Compared to a condo at launch, an EC in a similar location costs about 10 to 20% less. There’s simply no way to sell ECs at such a discount in more prime areas where land cost is higher.

Hougang

 

Tampines

 

Sengkang

 

You may click/tap on the links to the condos above to see if current prices for the EC projects are still at a premium versus their next-door condo counterpart.

Note that an EC typically receives a boost in value after five years (when PRs become eligible to buy), and after 10 years (when foreigners become eligible to buy) upon completion.

Typically, the resale price gap between ECs and private condos will decrease when these milestones are hit.

Reason #2: It’s assumed the EC demographic is less reliant on public transport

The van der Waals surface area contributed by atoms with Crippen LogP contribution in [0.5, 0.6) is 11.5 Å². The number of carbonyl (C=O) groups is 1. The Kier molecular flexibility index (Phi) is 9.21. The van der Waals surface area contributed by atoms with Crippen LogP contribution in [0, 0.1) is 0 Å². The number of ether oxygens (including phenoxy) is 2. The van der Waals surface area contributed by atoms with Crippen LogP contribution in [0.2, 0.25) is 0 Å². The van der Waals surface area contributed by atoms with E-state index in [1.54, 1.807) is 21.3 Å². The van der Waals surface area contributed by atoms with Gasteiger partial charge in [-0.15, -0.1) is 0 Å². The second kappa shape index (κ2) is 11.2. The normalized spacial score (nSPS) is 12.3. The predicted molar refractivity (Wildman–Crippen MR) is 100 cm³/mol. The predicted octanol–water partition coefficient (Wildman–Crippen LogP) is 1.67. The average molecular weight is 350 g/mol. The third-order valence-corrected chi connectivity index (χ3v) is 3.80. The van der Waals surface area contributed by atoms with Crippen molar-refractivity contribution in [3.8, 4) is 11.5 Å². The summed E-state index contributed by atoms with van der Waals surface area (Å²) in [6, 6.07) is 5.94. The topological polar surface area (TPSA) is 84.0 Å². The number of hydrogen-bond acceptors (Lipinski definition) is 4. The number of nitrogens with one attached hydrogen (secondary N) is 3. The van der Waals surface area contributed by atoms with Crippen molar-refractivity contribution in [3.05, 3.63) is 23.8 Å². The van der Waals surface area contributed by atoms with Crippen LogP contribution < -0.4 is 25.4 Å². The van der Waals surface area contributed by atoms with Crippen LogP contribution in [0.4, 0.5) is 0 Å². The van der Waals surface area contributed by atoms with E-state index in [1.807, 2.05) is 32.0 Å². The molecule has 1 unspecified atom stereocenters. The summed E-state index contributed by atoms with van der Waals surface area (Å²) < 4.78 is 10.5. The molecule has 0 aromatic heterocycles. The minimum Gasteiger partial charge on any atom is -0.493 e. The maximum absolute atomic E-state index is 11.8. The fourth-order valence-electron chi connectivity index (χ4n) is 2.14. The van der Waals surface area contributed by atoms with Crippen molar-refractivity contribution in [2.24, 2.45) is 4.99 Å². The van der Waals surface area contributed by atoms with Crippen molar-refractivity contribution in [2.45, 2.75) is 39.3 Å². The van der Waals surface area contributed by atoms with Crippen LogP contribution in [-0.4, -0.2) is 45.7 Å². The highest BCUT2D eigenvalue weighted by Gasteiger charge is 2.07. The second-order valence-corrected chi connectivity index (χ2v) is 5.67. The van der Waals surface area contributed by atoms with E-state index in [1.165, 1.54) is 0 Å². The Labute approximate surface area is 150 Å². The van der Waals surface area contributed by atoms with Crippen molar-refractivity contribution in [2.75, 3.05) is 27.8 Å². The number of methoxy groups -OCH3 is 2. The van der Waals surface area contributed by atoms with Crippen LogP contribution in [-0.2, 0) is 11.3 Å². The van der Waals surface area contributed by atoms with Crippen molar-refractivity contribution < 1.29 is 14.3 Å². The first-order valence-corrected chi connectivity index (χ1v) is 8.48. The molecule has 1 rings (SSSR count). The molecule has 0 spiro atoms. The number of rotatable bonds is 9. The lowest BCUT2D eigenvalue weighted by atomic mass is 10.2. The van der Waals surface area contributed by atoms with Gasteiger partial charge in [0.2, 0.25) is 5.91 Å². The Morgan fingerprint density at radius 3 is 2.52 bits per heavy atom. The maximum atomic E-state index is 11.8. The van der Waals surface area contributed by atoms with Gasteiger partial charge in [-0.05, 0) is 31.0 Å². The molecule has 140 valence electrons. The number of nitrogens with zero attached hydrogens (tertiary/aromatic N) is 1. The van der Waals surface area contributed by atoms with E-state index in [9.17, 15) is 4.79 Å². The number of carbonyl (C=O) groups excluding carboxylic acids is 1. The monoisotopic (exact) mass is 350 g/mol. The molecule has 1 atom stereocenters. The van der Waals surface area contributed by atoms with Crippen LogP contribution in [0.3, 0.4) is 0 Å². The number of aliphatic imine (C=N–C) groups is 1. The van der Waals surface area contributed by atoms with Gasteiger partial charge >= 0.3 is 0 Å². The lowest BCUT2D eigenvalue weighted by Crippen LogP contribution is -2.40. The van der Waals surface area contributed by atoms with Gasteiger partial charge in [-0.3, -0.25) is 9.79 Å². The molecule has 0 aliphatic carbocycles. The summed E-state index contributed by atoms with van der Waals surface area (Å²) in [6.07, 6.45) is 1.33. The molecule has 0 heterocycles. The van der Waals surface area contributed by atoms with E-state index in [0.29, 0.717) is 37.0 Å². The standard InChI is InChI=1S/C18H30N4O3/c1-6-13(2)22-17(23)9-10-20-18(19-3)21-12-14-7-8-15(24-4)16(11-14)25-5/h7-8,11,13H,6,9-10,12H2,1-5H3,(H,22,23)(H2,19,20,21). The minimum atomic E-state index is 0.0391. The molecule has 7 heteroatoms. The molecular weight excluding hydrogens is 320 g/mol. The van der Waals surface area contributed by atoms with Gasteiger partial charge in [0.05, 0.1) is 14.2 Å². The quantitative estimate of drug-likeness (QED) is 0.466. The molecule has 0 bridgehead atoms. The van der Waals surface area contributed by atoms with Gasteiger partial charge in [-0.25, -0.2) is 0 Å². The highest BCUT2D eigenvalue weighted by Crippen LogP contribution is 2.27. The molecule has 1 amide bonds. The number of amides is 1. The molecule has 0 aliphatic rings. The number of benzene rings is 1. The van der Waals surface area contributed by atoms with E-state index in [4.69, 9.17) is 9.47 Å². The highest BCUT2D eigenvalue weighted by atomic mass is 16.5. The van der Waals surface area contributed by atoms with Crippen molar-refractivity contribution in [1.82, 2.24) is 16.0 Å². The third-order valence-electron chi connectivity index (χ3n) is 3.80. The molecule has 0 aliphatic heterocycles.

This is going to sound elitist, but here it is: Singaporeans living in HDB flats more likely to need walking-distance access to daily amenities and ready access to public transport, such as MRT stations, to get to work. They’re less likely to be able to afford a car, or call Grab every single time they want to head out.

Also, unlike a condo, HDB estates don’t really have the means to organise private shuttle services to the nearest MRT. The monthly conservancy fees HDB owners pay is 5-8 time less than an EC or condo maintenance fee.

So, with Singaporeans’ interest in mind, it’s only right that HDB reserves land near existing amenities for HDB flats and locate ECs further away from main amenities (e.g. Tampines Ave 10), or in HDB towns that are not yet mature (e.g. Punggol, Sembawang).

Reason #3: Ulu land plots make more sense for ECs than BTO units

Apart from the two reasons given above, we need to consider how much someone would pay for a BTO flat in a remote or inaccessible area. As we’ve pointed out, the typical HDB dweller is less likely to be able to afford private transport, and HDB estates don’t run free shuttle services to the MRT station.